Kimbo’s 1-2 Punch

By Jake Rossen May 12, 2010

Terry Goodlad/

As of Saturday, Kimbo Slice, the world’s first -- and hopefully only -- YouTube-groomed fighter, made his final exit from the Octagon gates of the UFC. He looked mediocre in three fights, outpointing only Houston Alexander in a bout that didn’t inspire confidence. If there was any debate that training at American Top Team and taking things seriously would show us something new, losing to a 1-0 Matt Mitrione would be the end of it.

Except it isn’t. Fighting is as much about audience investment as results, which is why you will always find a fight involving your father or brother far more compelling than one involving Rich Franklin. "Tank" Abbott, a fighter with better wrestling than Slice but atrocious conditioning, commanded six-figure paydays well into his two-figure losses. He promised a fight. In an era where an undisputed champion like Anderson Silva can’t make the same guarantee, this is a valuable trait.

Slice is employable. The only question is what he gets hired to do.

Strikeforce’s Scott Coker told Sherdog Radio that he was lukewarm to the idea of bringing in Slice, likely for reasons relating to his pay scale -- which you’d think would be reduced after poor performances -- and an unspoken but assumed concern that Coker’s promotion would be home for the UFC’s discards. While that’s hardly good for their reputation, neither is middling ratings.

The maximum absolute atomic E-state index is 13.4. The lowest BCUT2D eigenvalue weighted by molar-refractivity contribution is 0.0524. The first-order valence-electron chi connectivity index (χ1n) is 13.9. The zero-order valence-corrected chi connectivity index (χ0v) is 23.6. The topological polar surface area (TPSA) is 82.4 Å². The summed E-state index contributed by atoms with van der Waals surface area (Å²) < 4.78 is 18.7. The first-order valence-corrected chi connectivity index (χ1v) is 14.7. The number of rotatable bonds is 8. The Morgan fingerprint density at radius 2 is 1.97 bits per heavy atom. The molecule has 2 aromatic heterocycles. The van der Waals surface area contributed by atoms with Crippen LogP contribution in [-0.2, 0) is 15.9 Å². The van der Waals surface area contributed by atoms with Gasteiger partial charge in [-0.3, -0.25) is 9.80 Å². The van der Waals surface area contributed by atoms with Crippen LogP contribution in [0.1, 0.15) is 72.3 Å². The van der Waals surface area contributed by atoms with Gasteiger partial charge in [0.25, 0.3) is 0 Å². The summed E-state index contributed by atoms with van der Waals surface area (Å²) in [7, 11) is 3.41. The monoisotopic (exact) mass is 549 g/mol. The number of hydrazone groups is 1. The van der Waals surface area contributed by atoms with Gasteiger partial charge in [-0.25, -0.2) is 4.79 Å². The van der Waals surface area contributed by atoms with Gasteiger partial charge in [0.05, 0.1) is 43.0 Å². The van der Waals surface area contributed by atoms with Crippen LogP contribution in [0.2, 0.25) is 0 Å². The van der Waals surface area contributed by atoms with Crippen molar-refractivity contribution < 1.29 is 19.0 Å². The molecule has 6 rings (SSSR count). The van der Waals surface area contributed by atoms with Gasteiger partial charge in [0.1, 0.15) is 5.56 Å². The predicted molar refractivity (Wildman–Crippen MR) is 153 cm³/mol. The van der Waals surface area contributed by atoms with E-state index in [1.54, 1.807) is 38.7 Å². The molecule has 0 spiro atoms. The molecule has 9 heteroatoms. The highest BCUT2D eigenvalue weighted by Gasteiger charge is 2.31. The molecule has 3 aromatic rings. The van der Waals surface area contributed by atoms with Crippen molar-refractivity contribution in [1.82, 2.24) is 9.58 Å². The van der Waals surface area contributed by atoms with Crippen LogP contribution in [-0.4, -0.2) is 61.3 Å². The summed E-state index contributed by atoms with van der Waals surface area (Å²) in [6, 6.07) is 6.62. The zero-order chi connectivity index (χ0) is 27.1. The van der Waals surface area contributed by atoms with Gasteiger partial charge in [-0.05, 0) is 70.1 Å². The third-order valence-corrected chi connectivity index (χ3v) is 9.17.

Audiences are already aware Slice is not a contender, so having that point re-addressed with a failed UFC bid is not a crippling affliction. Slice fighting Herschel Walker or even (God help me even as I type this) Jose Canseco would not cause the earth to open up and brimstone to consume us. Fighting is about entertainment. Strikeforce is already operating at a deficit of most top contenders, so why pretend otherwise? Sign him. Give him nothing fights that mean something for the 15 minutes they’re contested. Ship him to Japan and let Kazushi Sakuraba try to ankle-pick him.

These are just fights for a fight’s sake. When did that become such a politically incorrect thing to do?
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